After CDR De Winne had configured the WHC (Waste & Hygiene Compartment) to integrate the UPA (Urine Processor Assembly) until RFTA (Recycle Filter Tank Assembly) fill began, FE-5 Williams accessed the WRS2 (Water Recovery System 2) for the periodic changeout of the RFTA and its backfill with the QD (Quick Disconnect) depress hose, which was then stowed and the RFTA activity closed out. [New RFTA: #010.]
In preparation for the DTF (dedicated thruster firing) in support of the HTV (H-II Transfer Vehicle) release tomorrow, Williams relocated the IWIS RSU (Internal Wireless Instrumentation System / Remote Sensor Unit) to the Kibo JPM (JEM Pressurized Module) and also installed the IWIS accelerometer in Kibo.
Following a software reload, Jeff then rebooted the NCU (Network Communications Unit) of the EWIS (External Wireless Integrated System).
After the recent troubleshooting of the TEPC (Tissue Equivalent Proportional Counter), De Winne stowed the backup TEPC, keeping the detector cable for connecting to the prime TEPC and its subsequent activation.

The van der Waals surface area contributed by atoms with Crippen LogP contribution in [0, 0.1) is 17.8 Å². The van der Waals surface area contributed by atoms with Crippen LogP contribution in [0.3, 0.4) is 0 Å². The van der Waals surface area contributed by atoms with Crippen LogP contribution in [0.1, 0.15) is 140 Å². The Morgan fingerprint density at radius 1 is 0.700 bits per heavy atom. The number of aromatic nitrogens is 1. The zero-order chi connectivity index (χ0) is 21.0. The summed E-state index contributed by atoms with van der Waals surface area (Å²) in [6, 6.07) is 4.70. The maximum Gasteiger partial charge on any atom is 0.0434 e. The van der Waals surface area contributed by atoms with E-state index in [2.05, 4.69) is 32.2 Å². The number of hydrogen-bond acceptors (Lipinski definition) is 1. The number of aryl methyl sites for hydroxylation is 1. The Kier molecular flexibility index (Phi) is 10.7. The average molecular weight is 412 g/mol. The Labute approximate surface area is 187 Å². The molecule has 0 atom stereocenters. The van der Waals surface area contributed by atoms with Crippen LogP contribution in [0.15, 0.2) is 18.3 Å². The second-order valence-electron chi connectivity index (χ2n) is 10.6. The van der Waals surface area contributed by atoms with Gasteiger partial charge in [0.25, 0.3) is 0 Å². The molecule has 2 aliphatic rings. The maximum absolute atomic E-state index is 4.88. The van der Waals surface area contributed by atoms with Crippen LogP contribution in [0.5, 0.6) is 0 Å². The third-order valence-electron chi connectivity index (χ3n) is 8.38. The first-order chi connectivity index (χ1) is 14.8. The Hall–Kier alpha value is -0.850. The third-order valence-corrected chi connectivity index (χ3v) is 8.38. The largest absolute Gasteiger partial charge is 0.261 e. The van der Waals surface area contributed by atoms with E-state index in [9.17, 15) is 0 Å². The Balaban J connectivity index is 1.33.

In preparation for tomorrow’s HTV unberthing, De Winne relocated the PCS (Portable Computer System) laptop from the COL (Columbus Orbital Laboratory) to the US Lab RWS (Robotic Work Station) and configured their power supply, to have three PCS A31ps in the Lab for the unberth ops.
FE-4 Thirsk hooked up the UOP DCP (Utility Outlet Panel/Display & Control Panel) power bypass cable at the Cupola RWS for video coverage of the HTV departure with the SSRMS (Space Station Remote Manipulator System) cameras. [The Lab RWS DCP cable was already connected.]